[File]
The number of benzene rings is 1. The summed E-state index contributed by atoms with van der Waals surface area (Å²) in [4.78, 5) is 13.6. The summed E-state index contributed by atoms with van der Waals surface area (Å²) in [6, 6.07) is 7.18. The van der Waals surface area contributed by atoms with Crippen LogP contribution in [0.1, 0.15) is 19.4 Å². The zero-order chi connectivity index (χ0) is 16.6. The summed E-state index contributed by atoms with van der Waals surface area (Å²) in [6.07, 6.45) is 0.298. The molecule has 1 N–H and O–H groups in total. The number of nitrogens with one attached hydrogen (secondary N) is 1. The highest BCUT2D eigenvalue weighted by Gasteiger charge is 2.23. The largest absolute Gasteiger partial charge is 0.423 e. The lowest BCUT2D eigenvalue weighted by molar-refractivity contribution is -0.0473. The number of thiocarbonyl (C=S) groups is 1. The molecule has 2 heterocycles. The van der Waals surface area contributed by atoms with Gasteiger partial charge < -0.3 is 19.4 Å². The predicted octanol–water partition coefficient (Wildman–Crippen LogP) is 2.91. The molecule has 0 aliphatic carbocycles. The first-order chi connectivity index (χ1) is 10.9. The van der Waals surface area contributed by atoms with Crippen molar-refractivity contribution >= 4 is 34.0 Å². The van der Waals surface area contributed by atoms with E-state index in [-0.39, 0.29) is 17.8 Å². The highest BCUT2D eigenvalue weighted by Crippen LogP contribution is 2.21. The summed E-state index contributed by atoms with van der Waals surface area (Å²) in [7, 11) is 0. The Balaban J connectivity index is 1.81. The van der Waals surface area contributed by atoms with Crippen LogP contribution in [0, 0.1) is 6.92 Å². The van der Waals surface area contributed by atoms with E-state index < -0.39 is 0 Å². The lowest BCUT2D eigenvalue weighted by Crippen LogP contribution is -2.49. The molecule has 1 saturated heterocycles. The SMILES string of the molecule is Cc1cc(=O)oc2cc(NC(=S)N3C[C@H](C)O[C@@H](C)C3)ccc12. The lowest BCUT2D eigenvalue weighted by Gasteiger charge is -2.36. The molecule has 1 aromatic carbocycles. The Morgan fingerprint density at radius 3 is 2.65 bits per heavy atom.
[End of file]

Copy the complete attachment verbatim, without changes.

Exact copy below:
The number of benzene rings is 1. The summed E-state index contributed by atoms with van der Waals surface area (Å²) in [4.78, 5) is 13.6. The summed E-state index contributed by atoms with van der Waals surface area (Å²) in [6, 6.07) is 7.18. The van der Waals surface area contributed by atoms with Crippen LogP contribution in [0.1, 0.15) is 19.4 Å². The zero-order chi connectivity index (χ0) is 16.6. The summed E-state index contributed by atoms with van der Waals surface area (Å²) in [6.07, 6.45) is 0.298. The molecule has 1 N–H and O–H groups in total. The number of nitrogens with one attached hydrogen (secondary N) is 1. The highest BCUT2D eigenvalue weighted by Gasteiger charge is 2.23. The largest absolute Gasteiger partial charge is 0.423 e. The lowest BCUT2D eigenvalue weighted by molar-refractivity contribution is -0.0473. The number of thiocarbonyl (C=S) groups is 1. The molecule has 2 heterocycles. The van der Waals surface area contributed by atoms with Gasteiger partial charge < -0.3 is 19.4 Å². The predicted octanol–water partition coefficient (Wildman–Crippen LogP) is 2.91. The molecule has 0 aliphatic carbocycles. The first-order chi connectivity index (χ1) is 10.9. The van der Waals surface area contributed by atoms with Crippen molar-refractivity contribution >= 4 is 34.0 Å². The van der Waals surface area contributed by atoms with E-state index in [-0.39, 0.29) is 17.8 Å². The highest BCUT2D eigenvalue weighted by Crippen LogP contribution is 2.21. The summed E-state index contributed by atoms with van der Waals surface area (Å²) in [7, 11) is 0. The Balaban J connectivity index is 1.81. The van der Waals surface area contributed by atoms with Crippen LogP contribution in [0, 0.1) is 6.92 Å². The van der Waals surface area contributed by atoms with E-state index < -0.39 is 0 Å². The lowest BCUT2D eigenvalue weighted by Crippen LogP contribution is -2.49. The molecule has 1 saturated heterocycles. The SMILES string of the molecule is Cc1cc(=O)oc2cc(NC(=S)N3C[C@H](C)O[C@@H](C)C3)ccc12. The lowest BCUT2D eigenvalue weighted by Gasteiger charge is -2.36. The molecule has 1 aromatic carbocycles. The Morgan fingerprint density at radius 3 is 2.65 bits per heavy atom.